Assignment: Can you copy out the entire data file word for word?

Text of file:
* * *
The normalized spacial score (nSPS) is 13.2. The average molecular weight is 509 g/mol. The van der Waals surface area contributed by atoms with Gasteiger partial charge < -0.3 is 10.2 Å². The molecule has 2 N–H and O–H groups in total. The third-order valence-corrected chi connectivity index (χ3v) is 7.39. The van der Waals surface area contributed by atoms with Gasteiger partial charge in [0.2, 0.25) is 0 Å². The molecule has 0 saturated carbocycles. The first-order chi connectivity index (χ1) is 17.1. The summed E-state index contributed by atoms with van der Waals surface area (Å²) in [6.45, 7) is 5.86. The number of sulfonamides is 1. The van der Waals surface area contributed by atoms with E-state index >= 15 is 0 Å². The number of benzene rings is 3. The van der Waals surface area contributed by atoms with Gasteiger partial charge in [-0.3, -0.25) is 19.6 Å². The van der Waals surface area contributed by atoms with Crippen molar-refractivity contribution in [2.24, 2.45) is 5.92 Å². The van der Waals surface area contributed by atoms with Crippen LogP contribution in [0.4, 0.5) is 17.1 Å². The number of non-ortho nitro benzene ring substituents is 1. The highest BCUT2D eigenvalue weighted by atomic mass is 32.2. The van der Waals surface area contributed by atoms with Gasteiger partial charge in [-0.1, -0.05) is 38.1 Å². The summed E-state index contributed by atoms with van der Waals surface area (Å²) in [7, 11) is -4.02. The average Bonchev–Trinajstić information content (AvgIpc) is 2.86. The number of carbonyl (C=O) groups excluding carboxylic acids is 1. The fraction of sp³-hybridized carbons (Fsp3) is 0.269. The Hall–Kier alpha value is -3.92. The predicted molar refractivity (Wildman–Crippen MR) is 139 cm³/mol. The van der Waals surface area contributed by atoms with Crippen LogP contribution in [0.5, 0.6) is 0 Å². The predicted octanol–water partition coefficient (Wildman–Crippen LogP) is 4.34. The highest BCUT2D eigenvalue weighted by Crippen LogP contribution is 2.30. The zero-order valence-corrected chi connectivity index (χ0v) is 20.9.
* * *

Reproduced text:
The normalized spacial score (nSPS) is 13.2. The average molecular weight is 509 g/mol. The van der Waals surface area contributed by atoms with Gasteiger partial charge < -0.3 is 10.2 Å². The molecule has 2 N–H and O–H groups in total. The third-order valence-corrected chi connectivity index (χ3v) is 7.39. The van der Waals surface area contributed by atoms with Gasteiger partial charge in [0.2, 0.25) is 0 Å². The molecule has 0 saturated carbocycles. The first-order chi connectivity index (χ1) is 17.1. The summed E-state index contributed by atoms with van der Waals surface area (Å²) in [6.45, 7) is 5.86. The number of sulfonamides is 1. The van der Waals surface area contributed by atoms with E-state index >= 15 is 0 Å². The number of benzene rings is 3. The van der Waals surface area contributed by atoms with Gasteiger partial charge in [-0.3, -0.25) is 19.6 Å². The van der Waals surface area contributed by atoms with Crippen molar-refractivity contribution in [2.24, 2.45) is 5.92 Å². The van der Waals surface area contributed by atoms with Crippen LogP contribution in [0.4, 0.5) is 17.1 Å². The number of non-ortho nitro benzene ring substituents is 1. The highest BCUT2D eigenvalue weighted by atomic mass is 32.2. The van der Waals surface area contributed by atoms with Gasteiger partial charge in [-0.1, -0.05) is 38.1 Å². The summed E-state index contributed by atoms with van der Waals surface area (Å²) in [7, 11) is -4.02. The average Bonchev–Trinajstić information content (AvgIpc) is 2.86. The number of carbonyl (C=O) groups excluding carboxylic acids is 1. The fraction of sp³-hybridized carbons (Fsp3) is 0.269. The Hall–Kier alpha value is -3.92. The predicted molar refractivity (Wildman–Crippen MR) is 139 cm³/mol. The van der Waals surface area contributed by atoms with Crippen LogP contribution in [0.5, 0.6) is 0 Å². The predicted octanol–water partition coefficient (Wildman–Crippen LogP) is 4.34. The highest BCUT2D eigenvalue weighted by Crippen LogP contribution is 2.30. The zero-order valence-corrected chi connectivity index (χ0v) is 20.9.